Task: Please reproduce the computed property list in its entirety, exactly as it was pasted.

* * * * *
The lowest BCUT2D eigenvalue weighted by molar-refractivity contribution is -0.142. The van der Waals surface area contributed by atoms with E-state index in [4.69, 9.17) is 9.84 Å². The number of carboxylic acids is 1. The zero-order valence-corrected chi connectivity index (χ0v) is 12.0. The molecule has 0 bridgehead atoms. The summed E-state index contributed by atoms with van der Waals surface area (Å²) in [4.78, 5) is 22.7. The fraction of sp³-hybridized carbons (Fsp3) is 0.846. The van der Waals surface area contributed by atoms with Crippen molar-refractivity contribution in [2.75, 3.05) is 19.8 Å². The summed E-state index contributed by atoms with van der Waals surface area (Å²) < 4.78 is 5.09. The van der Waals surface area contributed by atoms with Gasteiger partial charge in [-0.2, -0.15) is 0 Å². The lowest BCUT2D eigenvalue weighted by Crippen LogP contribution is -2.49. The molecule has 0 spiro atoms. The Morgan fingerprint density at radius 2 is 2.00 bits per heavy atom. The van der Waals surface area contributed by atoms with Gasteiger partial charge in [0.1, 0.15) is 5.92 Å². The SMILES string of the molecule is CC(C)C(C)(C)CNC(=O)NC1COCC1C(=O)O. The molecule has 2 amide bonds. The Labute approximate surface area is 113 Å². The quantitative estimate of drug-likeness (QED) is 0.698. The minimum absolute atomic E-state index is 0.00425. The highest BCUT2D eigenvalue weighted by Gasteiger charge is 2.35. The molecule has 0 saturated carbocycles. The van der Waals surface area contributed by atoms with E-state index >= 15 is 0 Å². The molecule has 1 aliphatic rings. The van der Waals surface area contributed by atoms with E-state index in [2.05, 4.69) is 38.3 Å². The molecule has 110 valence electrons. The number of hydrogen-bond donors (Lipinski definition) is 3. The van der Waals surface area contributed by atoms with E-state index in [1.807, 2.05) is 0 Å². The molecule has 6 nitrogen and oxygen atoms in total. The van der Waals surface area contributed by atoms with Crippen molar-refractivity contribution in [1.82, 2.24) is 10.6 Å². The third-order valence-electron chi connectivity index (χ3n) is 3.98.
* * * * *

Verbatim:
The lowest BCUT2D eigenvalue weighted by molar-refractivity contribution is -0.142. The van der Waals surface area contributed by atoms with E-state index in [4.69, 9.17) is 9.84 Å². The number of carboxylic acids is 1. The zero-order valence-corrected chi connectivity index (χ0v) is 12.0. The molecule has 0 bridgehead atoms. The summed E-state index contributed by atoms with van der Waals surface area (Å²) in [4.78, 5) is 22.7. The fraction of sp³-hybridized carbons (Fsp3) is 0.846. The van der Waals surface area contributed by atoms with Crippen molar-refractivity contribution in [2.75, 3.05) is 19.8 Å². The summed E-state index contributed by atoms with van der Waals surface area (Å²) < 4.78 is 5.09. The van der Waals surface area contributed by atoms with Gasteiger partial charge in [-0.2, -0.15) is 0 Å². The lowest BCUT2D eigenvalue weighted by Crippen LogP contribution is -2.49. The molecule has 0 spiro atoms. The Morgan fingerprint density at radius 2 is 2.00 bits per heavy atom. The van der Waals surface area contributed by atoms with Gasteiger partial charge in [0.1, 0.15) is 5.92 Å². The SMILES string of the molecule is CC(C)C(C)(C)CNC(=O)NC1COCC1C(=O)O. The molecule has 2 amide bonds. The Labute approximate surface area is 113 Å². The quantitative estimate of drug-likeness (QED) is 0.698. The minimum absolute atomic E-state index is 0.00425. The highest BCUT2D eigenvalue weighted by Gasteiger charge is 2.35. The molecule has 0 saturated carbocycles. The van der Waals surface area contributed by atoms with E-state index >= 15 is 0 Å². The molecule has 1 aliphatic rings. The van der Waals surface area contributed by atoms with E-state index in [2.05, 4.69) is 38.3 Å². The molecule has 110 valence electrons. The number of hydrogen-bond donors (Lipinski definition) is 3. The van der Waals surface area contributed by atoms with E-state index in [1.807, 2.05) is 0 Å². The molecule has 6 nitrogen and oxygen atoms in total. The van der Waals surface area contributed by atoms with Crippen molar-refractivity contribution in [1.82, 2.24) is 10.6 Å². The third-order valence-electron chi connectivity index (χ3n) is 3.98.